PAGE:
One o’clock 🕐. Played the turquoise Fender for only 15 minutes. It sounded different to me, yet I know it’s a brain chemistry issue. I started the gabapentin one week ago today. Materialism is only one perspective on the world. As a moral philosophy, it is hedonistic, like Epicurus and Lucretius. From a Christian standpoint it is unworthy and maybe pretentious. I don’t know: what is the ethics of a materialist? Isn’t it pleasure, and maximizing this? Cramming in as much sensation as possible before you die? And then what is the Christian ethics? Or what is spirituality, if not the practice of loving and giving of yourself? It is forgoing selfish satisfaction that others may benefit.
The Flies was a weird play. After all, Orestes commits a double parricide, a sanguine murder, then wriggles out of feeling any remorse for the crime. Somehow his freedom permits this. I think that’s a little extreme. It is human to have a conscience and to feel guilt for doing wrong. What Sartre proposes is inhumanity. And that’s like Ayn Rand’s ruthlessness as well. No pity and no remorse or guilt. Like Nietzsche, they offer us the overman, the superman without a trace of conscience, who blasts his way through life heedless of the bones he breaks. The predecessor of Nietzsche was probably Machiavelli, likewise brutally unscrupulous… Fortunately for us, our humanity is resilient and keeps bouncing back from the digressions of renegade thinkers such as Sartre and Rand. I was just an adolescent when philosophy enchanted me and perhaps steered me wrong. I think back to WW2 and the victory of Christianity over the depravity of Hitler, whose mind was fed on thinkers like Plato and Nietzsche; who got elitism on the brain and carried it to nightmarish extremes.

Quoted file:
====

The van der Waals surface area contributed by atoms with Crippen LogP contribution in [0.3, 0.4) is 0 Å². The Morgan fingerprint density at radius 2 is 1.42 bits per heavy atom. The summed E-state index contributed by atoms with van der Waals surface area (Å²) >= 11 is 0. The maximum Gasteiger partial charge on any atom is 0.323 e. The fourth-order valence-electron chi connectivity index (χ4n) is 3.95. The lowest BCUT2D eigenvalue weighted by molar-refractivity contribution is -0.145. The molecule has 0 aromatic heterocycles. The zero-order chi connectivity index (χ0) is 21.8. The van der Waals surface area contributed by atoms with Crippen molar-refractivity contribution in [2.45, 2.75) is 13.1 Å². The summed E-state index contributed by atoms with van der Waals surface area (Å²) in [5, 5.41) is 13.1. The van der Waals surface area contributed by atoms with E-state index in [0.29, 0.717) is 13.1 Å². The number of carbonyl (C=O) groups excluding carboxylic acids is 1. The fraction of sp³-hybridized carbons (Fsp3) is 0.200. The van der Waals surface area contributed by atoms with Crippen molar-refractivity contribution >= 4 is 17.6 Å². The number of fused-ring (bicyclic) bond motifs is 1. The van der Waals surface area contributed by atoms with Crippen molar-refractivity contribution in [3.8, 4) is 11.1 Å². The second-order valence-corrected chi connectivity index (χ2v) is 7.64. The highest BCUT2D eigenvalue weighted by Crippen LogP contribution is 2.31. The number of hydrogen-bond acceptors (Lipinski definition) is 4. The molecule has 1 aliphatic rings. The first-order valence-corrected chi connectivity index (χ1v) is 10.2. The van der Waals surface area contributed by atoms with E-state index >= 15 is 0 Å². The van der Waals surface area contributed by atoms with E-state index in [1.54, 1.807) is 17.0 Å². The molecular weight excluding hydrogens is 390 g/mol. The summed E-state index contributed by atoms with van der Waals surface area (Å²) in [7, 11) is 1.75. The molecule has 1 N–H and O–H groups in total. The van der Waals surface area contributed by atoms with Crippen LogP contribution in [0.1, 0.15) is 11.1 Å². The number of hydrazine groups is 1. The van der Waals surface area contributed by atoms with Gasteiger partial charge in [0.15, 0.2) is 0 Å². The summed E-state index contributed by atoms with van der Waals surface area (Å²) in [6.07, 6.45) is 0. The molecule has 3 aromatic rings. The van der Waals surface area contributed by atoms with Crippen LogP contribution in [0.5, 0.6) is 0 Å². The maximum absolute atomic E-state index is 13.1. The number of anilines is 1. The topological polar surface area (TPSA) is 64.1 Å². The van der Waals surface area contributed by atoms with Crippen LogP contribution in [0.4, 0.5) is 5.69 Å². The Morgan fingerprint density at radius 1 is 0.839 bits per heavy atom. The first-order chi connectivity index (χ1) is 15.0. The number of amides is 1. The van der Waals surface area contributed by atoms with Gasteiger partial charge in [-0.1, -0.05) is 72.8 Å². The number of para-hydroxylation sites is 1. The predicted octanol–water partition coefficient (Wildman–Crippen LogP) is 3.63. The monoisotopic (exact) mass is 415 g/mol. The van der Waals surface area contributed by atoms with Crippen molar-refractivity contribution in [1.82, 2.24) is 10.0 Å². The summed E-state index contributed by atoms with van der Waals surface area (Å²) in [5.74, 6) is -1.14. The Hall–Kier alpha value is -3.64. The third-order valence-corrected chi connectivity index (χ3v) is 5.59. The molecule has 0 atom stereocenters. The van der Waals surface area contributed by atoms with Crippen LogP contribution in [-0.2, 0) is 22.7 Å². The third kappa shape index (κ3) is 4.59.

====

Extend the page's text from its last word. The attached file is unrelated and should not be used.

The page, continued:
The history of philosophy is very interesting, and the way intellectual trends influence political events and vice versa. But after a while it’s good to come back to our roots and be thankful for them.